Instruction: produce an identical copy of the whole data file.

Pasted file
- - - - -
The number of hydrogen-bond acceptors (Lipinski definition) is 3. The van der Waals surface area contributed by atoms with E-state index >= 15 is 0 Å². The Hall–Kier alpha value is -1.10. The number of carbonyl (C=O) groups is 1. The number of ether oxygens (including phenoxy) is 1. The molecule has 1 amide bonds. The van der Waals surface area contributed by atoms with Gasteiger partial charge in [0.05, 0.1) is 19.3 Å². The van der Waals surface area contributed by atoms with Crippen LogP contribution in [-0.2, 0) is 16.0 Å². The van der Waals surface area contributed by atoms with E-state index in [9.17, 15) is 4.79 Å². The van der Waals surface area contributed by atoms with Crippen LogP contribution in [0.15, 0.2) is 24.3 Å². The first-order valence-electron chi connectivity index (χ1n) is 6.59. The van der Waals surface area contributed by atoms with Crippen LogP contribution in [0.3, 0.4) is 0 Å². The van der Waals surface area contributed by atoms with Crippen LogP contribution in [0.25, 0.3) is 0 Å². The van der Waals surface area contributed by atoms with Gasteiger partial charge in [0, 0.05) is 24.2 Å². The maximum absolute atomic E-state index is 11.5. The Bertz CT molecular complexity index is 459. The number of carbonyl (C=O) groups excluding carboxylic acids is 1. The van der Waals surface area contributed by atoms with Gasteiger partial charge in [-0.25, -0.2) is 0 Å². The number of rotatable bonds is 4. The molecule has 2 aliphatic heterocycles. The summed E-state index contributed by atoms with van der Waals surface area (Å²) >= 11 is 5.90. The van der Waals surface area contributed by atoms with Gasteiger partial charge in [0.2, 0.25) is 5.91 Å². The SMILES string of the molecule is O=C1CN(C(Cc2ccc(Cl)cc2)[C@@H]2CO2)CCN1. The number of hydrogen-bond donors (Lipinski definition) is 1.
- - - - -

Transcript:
The number of hydrogen-bond acceptors (Lipinski definition) is 3. The van der Waals surface area contributed by atoms with E-state index >= 15 is 0 Å². The Hall–Kier alpha value is -1.10. The number of carbonyl (C=O) groups is 1. The number of ether oxygens (including phenoxy) is 1. The molecule has 1 amide bonds. The van der Waals surface area contributed by atoms with Gasteiger partial charge in [0.05, 0.1) is 19.3 Å². The van der Waals surface area contributed by atoms with Crippen LogP contribution in [-0.2, 0) is 16.0 Å². The van der Waals surface area contributed by atoms with E-state index in [9.17, 15) is 4.79 Å². The van der Waals surface area contributed by atoms with Crippen LogP contribution in [0.15, 0.2) is 24.3 Å². The first-order valence-electron chi connectivity index (χ1n) is 6.59. The van der Waals surface area contributed by atoms with Crippen LogP contribution in [0.3, 0.4) is 0 Å². The van der Waals surface area contributed by atoms with Crippen LogP contribution in [0.25, 0.3) is 0 Å². The van der Waals surface area contributed by atoms with Gasteiger partial charge in [0, 0.05) is 24.2 Å². The maximum absolute atomic E-state index is 11.5. The Bertz CT molecular complexity index is 459. The number of carbonyl (C=O) groups excluding carboxylic acids is 1. The van der Waals surface area contributed by atoms with Gasteiger partial charge in [-0.25, -0.2) is 0 Å². The number of rotatable bonds is 4. The molecule has 2 aliphatic heterocycles. The summed E-state index contributed by atoms with van der Waals surface area (Å²) >= 11 is 5.90. The van der Waals surface area contributed by atoms with Gasteiger partial charge in [0.2, 0.25) is 5.91 Å². The SMILES string of the molecule is O=C1CN(C(Cc2ccc(Cl)cc2)[C@@H]2CO2)CCN1. The number of hydrogen-bond donors (Lipinski definition) is 1.